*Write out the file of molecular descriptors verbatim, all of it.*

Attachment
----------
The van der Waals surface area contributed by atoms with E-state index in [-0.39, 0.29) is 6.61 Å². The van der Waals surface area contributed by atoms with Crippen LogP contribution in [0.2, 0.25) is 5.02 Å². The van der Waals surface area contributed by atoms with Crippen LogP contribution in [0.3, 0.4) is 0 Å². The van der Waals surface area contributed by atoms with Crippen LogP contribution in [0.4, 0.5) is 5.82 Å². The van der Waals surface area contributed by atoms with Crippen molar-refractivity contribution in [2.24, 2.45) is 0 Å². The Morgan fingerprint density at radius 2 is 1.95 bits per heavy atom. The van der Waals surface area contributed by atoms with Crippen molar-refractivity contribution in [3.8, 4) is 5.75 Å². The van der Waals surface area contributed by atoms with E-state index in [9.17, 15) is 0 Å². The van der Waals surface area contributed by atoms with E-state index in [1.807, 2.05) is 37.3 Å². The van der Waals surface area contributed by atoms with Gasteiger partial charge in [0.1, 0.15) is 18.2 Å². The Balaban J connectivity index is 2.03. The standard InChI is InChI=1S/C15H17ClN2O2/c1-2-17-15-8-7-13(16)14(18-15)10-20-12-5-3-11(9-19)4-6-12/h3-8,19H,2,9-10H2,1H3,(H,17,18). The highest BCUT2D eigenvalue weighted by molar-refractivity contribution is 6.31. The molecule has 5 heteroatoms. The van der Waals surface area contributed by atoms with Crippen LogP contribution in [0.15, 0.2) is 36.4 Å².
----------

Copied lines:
The van der Waals surface area contributed by atoms with E-state index in [-0.39, 0.29) is 6.61 Å². The van der Waals surface area contributed by atoms with Crippen LogP contribution in [0.2, 0.25) is 5.02 Å². The van der Waals surface area contributed by atoms with Crippen LogP contribution in [0.3, 0.4) is 0 Å². The van der Waals surface area contributed by atoms with Crippen LogP contribution in [0.4, 0.5) is 5.82 Å². The van der Waals surface area contributed by atoms with Crippen molar-refractivity contribution in [2.24, 2.45) is 0 Å². The Morgan fingerprint density at radius 2 is 1.95 bits per heavy atom. The van der Waals surface area contributed by atoms with Crippen molar-refractivity contribution in [3.8, 4) is 5.75 Å². The van der Waals surface area contributed by atoms with E-state index in [9.17, 15) is 0 Å². The van der Waals surface area contributed by atoms with E-state index in [1.807, 2.05) is 37.3 Å². The van der Waals surface area contributed by atoms with Gasteiger partial charge in [0.1, 0.15) is 18.2 Å². The Balaban J connectivity index is 2.03. The standard InChI is InChI=1S/C15H17ClN2O2/c1-2-17-15-8-7-13(16)14(18-15)10-20-12-5-3-11(9-19)4-6-12/h3-8,19H,2,9-10H2,1H3,(H,17,18). The highest BCUT2D eigenvalue weighted by molar-refractivity contribution is 6.31. The molecule has 5 heteroatoms. The van der Waals surface area contributed by atoms with Crippen LogP contribution in [0.15, 0.2) is 36.4 Å².